Dance Mission Theater
San Francisco, CA
November 11–13, 2011
Performance reviewed: Nov. 12
The Bay Area is a hotbed for mixed media, dance theater, and politically engaged experiments. So choreographer Raissa Punkki’s formal restraint, subdued imagery, and focus on the dancing body feels almost like a new idea. “Pick Cells,” a compilation of five smallish pieces performed as one unit, was Punkki’s first full-evening presentation after moving to San Francisco from Finland in 2005.
Though the program’s sequential logic was not entirely convincing, the individual parts, with one exception, communicated their intent clearly and with considerable conviction. At this point, Punkki excels in finely chiseled miniatures that take an idea and explore its implications: She is particularly skillful at creating suspense through an elastic use of time.
In numbERs, danced by Punkki, the soloist appears buffeted to and fro as if in a wind tunnel. Giving into and fighting that force becomes a struggle on constantly shifting ground. Albert Mathias score of children’a voices, reciting and messing up number sequences, gave the piece its appropriate aural component. Reality is a slyly amusing trio for Jennifer Meek, Sarah Keeney, and the older and smaller Punkki. She insidiously worms her way into the barely existing space between the two women. They challenged the intruder with an ever-tightening circular run.
Pulling time like taffy was at the core of two works. Weightingroom, with a sound score made by the dancers’ rustling paper costumes (by Claire Pasquier), was inspired by a railroad station’s waiting area. Its passengers sit, glare, and fuss until a mini-drama of attraction and rejection explodes between Patric Cushman and Keeney. Waiting develops as a single image. An inchoate mass under a huge, pleated cloth rises and evolves into rocks and other natural forms to end in the image of a shrouded, weeping female. It was the simplest of ideas yet so beautifully measured out that the final moments took your breath away.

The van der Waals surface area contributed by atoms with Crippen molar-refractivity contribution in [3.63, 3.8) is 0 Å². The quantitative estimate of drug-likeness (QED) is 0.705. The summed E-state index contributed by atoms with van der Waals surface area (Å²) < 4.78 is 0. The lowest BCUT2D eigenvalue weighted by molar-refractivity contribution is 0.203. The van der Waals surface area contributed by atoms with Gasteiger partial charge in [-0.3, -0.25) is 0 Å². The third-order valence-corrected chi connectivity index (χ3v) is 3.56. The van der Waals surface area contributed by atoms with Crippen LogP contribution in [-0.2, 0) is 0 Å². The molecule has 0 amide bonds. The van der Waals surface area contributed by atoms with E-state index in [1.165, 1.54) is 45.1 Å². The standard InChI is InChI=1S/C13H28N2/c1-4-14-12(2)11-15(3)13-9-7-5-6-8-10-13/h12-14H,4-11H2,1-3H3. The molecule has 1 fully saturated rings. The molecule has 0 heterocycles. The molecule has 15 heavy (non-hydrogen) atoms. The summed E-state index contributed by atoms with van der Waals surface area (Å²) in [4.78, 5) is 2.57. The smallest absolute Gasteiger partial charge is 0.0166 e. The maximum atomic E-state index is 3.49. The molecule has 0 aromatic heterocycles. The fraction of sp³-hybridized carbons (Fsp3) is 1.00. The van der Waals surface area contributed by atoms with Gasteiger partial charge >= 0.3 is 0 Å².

The one misstep in this attractive program occurred in the middle with in 3D. Pascquier had created scintillating costumes, including masks and headdresses, for nine dancers, with the tall Cushman being a kind of leader. The audience was asked to put on 3D glasses, which made no sense, since a live performance is already three-dimensional. Perhaps the performers, processing around the stage, were meant to suggest shamans. But the choreography was so inconsequential and non-descript that they looked more like a group of Halloween revelers who got lost on their way home.
Photos, top to bottom: Patric Cashman and
; Raisa Punkki. By Rob Kunkle, courtesy Dance Mission Theater.